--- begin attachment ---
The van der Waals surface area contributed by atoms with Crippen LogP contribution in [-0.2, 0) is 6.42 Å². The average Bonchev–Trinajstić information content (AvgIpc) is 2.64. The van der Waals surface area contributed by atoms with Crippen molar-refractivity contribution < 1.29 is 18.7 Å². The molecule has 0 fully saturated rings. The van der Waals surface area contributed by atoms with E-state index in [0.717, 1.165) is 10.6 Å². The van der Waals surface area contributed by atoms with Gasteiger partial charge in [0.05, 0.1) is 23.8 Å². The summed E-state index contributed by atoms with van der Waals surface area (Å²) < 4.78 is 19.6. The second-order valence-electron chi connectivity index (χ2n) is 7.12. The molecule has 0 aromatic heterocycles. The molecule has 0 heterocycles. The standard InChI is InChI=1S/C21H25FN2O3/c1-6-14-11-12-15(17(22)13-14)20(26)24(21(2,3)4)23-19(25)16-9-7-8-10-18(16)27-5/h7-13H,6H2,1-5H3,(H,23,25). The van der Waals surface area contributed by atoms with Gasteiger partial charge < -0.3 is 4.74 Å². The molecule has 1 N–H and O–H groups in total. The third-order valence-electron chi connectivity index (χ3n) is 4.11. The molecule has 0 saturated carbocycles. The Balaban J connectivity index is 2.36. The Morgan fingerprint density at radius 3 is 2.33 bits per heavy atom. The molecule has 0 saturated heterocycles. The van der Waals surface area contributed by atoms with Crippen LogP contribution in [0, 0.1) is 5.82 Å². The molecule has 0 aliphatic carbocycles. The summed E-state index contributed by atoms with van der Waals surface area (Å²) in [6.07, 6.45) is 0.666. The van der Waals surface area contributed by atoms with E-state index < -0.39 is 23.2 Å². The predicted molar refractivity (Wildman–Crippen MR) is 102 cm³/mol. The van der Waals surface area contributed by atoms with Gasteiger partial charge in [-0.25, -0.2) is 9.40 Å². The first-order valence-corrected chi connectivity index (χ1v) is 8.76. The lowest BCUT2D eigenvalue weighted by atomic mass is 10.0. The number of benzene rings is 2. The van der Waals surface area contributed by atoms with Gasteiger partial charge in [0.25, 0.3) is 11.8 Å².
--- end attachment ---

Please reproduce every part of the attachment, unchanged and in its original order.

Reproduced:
The van der Waals surface area contributed by atoms with Crippen LogP contribution in [-0.2, 0) is 6.42 Å². The average Bonchev–Trinajstić information content (AvgIpc) is 2.64. The van der Waals surface area contributed by atoms with Crippen molar-refractivity contribution < 1.29 is 18.7 Å². The molecule has 0 fully saturated rings. The van der Waals surface area contributed by atoms with E-state index in [0.717, 1.165) is 10.6 Å². The van der Waals surface area contributed by atoms with Gasteiger partial charge in [0.05, 0.1) is 23.8 Å². The summed E-state index contributed by atoms with van der Waals surface area (Å²) < 4.78 is 19.6. The second-order valence-electron chi connectivity index (χ2n) is 7.12. The molecule has 0 aromatic heterocycles. The molecule has 0 heterocycles. The standard InChI is InChI=1S/C21H25FN2O3/c1-6-14-11-12-15(17(22)13-14)20(26)24(21(2,3)4)23-19(25)16-9-7-8-10-18(16)27-5/h7-13H,6H2,1-5H3,(H,23,25). The van der Waals surface area contributed by atoms with Gasteiger partial charge < -0.3 is 4.74 Å². The molecule has 1 N–H and O–H groups in total. The third-order valence-electron chi connectivity index (χ3n) is 4.11. The molecule has 0 saturated carbocycles. The Balaban J connectivity index is 2.36. The Morgan fingerprint density at radius 3 is 2.33 bits per heavy atom. The molecule has 0 saturated heterocycles. The van der Waals surface area contributed by atoms with Crippen LogP contribution in [0, 0.1) is 5.82 Å². The molecule has 0 aliphatic carbocycles. The summed E-state index contributed by atoms with van der Waals surface area (Å²) in [6.07, 6.45) is 0.666. The van der Waals surface area contributed by atoms with E-state index < -0.39 is 23.2 Å². The predicted molar refractivity (Wildman–Crippen MR) is 102 cm³/mol. The van der Waals surface area contributed by atoms with Gasteiger partial charge in [-0.25, -0.2) is 9.40 Å². The first-order valence-corrected chi connectivity index (χ1v) is 8.76. The lowest BCUT2D eigenvalue weighted by atomic mass is 10.0. The number of benzene rings is 2. The van der Waals surface area contributed by atoms with Gasteiger partial charge in [0.25, 0.3) is 11.8 Å².